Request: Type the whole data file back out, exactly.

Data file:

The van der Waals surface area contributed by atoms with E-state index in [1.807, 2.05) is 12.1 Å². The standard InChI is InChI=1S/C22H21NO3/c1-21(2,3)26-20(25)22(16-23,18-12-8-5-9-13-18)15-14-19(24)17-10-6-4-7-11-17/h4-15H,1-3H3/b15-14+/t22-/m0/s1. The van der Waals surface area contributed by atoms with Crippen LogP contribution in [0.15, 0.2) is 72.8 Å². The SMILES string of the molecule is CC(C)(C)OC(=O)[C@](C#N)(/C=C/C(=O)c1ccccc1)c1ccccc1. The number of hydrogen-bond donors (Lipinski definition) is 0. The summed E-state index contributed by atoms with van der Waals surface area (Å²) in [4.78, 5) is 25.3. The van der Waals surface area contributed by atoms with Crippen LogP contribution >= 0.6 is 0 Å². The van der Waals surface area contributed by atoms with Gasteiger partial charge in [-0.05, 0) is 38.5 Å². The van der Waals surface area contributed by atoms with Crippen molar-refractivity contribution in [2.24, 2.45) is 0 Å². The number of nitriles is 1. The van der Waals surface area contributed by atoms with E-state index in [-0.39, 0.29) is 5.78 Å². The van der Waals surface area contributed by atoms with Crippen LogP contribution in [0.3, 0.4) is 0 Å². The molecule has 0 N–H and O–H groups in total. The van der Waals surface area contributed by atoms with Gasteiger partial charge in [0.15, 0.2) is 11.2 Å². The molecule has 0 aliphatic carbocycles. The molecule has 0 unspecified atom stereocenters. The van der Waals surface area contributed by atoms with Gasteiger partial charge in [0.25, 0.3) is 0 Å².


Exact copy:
The van der Waals surface area contributed by atoms with E-state index in [1.807, 2.05) is 12.1 Å². The standard InChI is InChI=1S/C22H21NO3/c1-21(2,3)26-20(25)22(16-23,18-12-8-5-9-13-18)15-14-19(24)17-10-6-4-7-11-17/h4-15H,1-3H3/b15-14+/t22-/m0/s1. The van der Waals surface area contributed by atoms with Crippen LogP contribution in [0.15, 0.2) is 72.8 Å². The SMILES string of the molecule is CC(C)(C)OC(=O)[C@](C#N)(/C=C/C(=O)c1ccccc1)c1ccccc1. The number of hydrogen-bond donors (Lipinski definition) is 0. The summed E-state index contributed by atoms with van der Waals surface area (Å²) in [4.78, 5) is 25.3. The van der Waals surface area contributed by atoms with Crippen LogP contribution >= 0.6 is 0 Å². The van der Waals surface area contributed by atoms with Gasteiger partial charge in [-0.05, 0) is 38.5 Å². The van der Waals surface area contributed by atoms with Crippen molar-refractivity contribution in [2.24, 2.45) is 0 Å². The number of nitriles is 1. The van der Waals surface area contributed by atoms with E-state index in [-0.39, 0.29) is 5.78 Å². The van der Waals surface area contributed by atoms with Crippen LogP contribution in [0.3, 0.4) is 0 Å². The molecule has 0 N–H and O–H groups in total. The van der Waals surface area contributed by atoms with Gasteiger partial charge in [0.15, 0.2) is 11.2 Å². The molecule has 0 aliphatic carbocycles. The molecule has 0 unspecified atom stereocenters. The van der Waals surface area contributed by atoms with Gasteiger partial charge in [0.25, 0.3) is 0 Å².